Any good suspension product will have a range of adjustments to tune how the fork feels and performs. Getting these settings correct is essential to maintaining your suspension's performance and ensuring you have the most comfortable and controlled ride possible.
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There are three main controls you’ll see on suspension: preload, rebound, and compression. Compression controls are also often split into low-speed and high-speed compression on high-end forks.
Preload adjustment alters the resistance the fork or shock gives against your weight. So the heavier you are, the more preload you’ll need. For a fork or shock with a coil spring, this would equate to having a stiffer spring, but for an air sprung shock it’s simply a case of pumping in more pressure.
Compression damping comes from the internals of the fork and works by regulating the flow of oil through small holes. Compression damping only affects suspension when it is compressing – it doesn’t affect the preload but can appear to have a similar effect.
The more compression damping you dial in, the slower the fork or shock will move through its travel – this is good if you want a bike to pedal without bobbing for instance, but the negative effect will be the limitation of the suspension's movement when you hit a bump, making it feel a bit like it’s locked out. In fact, lockout is simply an extremely high amount of compression damping.
Rebound damping is a similar internal system to compression and only affects the suspension when it is returning to its natural position after an impact.
The more rebound damping you dial in (+) the slower the fork or shock will return to its neutral position after an impact.
A slower return, or more rebound compression is required if the bike feels as though it’s trying to buck you off, especially after corners or when you land a jump.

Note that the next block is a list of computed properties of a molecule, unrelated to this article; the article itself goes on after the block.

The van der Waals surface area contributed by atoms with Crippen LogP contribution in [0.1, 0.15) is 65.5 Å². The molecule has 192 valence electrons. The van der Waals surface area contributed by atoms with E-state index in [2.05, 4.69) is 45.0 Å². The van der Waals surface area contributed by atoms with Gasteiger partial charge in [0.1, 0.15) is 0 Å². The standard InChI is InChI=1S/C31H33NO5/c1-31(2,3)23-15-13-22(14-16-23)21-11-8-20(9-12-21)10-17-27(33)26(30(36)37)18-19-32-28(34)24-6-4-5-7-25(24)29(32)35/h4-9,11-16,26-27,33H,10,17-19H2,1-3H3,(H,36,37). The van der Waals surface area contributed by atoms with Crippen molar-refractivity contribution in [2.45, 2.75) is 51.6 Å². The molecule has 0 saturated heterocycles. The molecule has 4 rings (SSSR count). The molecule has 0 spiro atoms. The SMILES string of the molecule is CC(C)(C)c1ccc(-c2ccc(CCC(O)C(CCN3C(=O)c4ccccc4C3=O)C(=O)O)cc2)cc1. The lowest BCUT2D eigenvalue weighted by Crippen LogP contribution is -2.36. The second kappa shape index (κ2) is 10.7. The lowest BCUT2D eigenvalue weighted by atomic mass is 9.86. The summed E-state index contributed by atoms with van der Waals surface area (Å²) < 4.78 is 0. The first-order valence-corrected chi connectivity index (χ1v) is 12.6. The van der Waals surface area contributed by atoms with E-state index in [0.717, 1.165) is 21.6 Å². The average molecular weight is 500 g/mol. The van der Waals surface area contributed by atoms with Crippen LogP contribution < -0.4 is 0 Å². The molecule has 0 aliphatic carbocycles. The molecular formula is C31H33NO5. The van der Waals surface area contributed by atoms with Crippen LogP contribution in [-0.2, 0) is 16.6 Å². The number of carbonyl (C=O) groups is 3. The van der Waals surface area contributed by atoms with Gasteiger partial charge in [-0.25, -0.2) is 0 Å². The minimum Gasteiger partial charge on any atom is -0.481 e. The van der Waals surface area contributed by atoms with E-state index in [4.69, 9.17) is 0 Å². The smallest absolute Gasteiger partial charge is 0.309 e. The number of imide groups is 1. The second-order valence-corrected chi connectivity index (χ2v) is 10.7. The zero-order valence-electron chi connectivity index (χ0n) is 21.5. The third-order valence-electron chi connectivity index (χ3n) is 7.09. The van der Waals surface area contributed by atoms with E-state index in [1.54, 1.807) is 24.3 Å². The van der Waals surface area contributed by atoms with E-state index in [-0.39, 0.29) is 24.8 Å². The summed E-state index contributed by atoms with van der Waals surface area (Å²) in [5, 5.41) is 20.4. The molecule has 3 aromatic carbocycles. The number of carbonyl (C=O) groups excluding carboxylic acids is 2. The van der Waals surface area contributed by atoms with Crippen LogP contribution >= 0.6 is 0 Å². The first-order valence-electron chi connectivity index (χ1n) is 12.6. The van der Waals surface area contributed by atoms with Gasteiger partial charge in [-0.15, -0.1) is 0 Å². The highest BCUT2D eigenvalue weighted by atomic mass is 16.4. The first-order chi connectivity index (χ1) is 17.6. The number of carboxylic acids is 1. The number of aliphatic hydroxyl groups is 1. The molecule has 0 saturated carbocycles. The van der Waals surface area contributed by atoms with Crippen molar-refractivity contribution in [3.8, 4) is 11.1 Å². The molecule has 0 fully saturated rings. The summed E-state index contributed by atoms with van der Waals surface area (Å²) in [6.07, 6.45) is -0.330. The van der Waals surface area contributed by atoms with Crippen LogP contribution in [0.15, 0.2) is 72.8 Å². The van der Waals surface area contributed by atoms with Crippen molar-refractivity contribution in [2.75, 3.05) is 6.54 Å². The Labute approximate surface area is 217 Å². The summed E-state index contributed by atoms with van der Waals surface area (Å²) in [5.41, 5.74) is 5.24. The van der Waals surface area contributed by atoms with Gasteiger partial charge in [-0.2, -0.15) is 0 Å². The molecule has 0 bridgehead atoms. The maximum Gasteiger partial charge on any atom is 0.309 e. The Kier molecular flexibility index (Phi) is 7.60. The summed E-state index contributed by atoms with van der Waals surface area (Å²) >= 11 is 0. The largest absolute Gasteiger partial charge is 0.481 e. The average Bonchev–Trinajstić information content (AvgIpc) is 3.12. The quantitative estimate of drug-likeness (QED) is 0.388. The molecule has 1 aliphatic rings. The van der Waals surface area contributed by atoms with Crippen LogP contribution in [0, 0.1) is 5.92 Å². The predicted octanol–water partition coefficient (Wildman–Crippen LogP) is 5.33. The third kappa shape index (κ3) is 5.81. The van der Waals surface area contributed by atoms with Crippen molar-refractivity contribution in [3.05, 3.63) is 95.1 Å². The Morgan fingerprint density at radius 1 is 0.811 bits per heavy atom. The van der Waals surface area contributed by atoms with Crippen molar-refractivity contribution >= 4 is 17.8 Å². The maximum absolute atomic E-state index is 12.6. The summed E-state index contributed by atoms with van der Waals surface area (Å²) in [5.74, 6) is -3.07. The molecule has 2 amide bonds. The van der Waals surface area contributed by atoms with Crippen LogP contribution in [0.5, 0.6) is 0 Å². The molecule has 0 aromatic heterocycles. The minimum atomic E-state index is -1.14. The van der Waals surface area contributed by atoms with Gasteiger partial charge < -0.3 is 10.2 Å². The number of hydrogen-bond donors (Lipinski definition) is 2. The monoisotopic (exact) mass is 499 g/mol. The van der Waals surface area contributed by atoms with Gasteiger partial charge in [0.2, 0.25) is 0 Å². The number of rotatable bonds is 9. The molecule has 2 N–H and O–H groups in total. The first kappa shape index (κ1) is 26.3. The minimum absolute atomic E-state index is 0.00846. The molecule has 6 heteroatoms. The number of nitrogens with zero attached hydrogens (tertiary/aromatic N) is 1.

If repeated hits are causing your suspension to feel like it’s ‘packing down’ and not returning to it’s neutral position, you’ll need less damping.
How to adjust a suspension fork
You will need:
- Shock pump
- Full set of riding gear
It’s important to have your full riding kit to hand – as the weight of what you wear will need to be factored into the ‘rider weight’ and the suspension sag will need to be set accordingly. So it might be a good idea to make adjustments just before you ride, and take the shock pump with you so you can make further adjustments.
Step 1: Set preload sag
It’s a good idea to have someone to help, but it’s possible to set sag yourself by leaning against a wall or solid object.
Start by measuring the stanchion of the fork, the shiny bit that moves inside the larger leg. Divide that length by four to calculate a 25 percent sag distance. Some more aggressive forks, such as those found on downhill bikes, can be set with up to 30 percent sag, but if you’re not sure, use 25 percent.
Get on the bike and assume the riding position. Most forks will have a small rubber ring on one of the legs which will allow you to see the amount of sag – if yours hasn’t, you can tie a rubber band around the leg.
Don’t be tempted to use a cable tie and don’t leave the rubber on the stanchion, as the it collects dirt, which can damage the stanchion.
Get on the bike and try not to bounce it as you mount it – you’re looking for a standing weight. Slowly get off the bike and measure the amount of sag.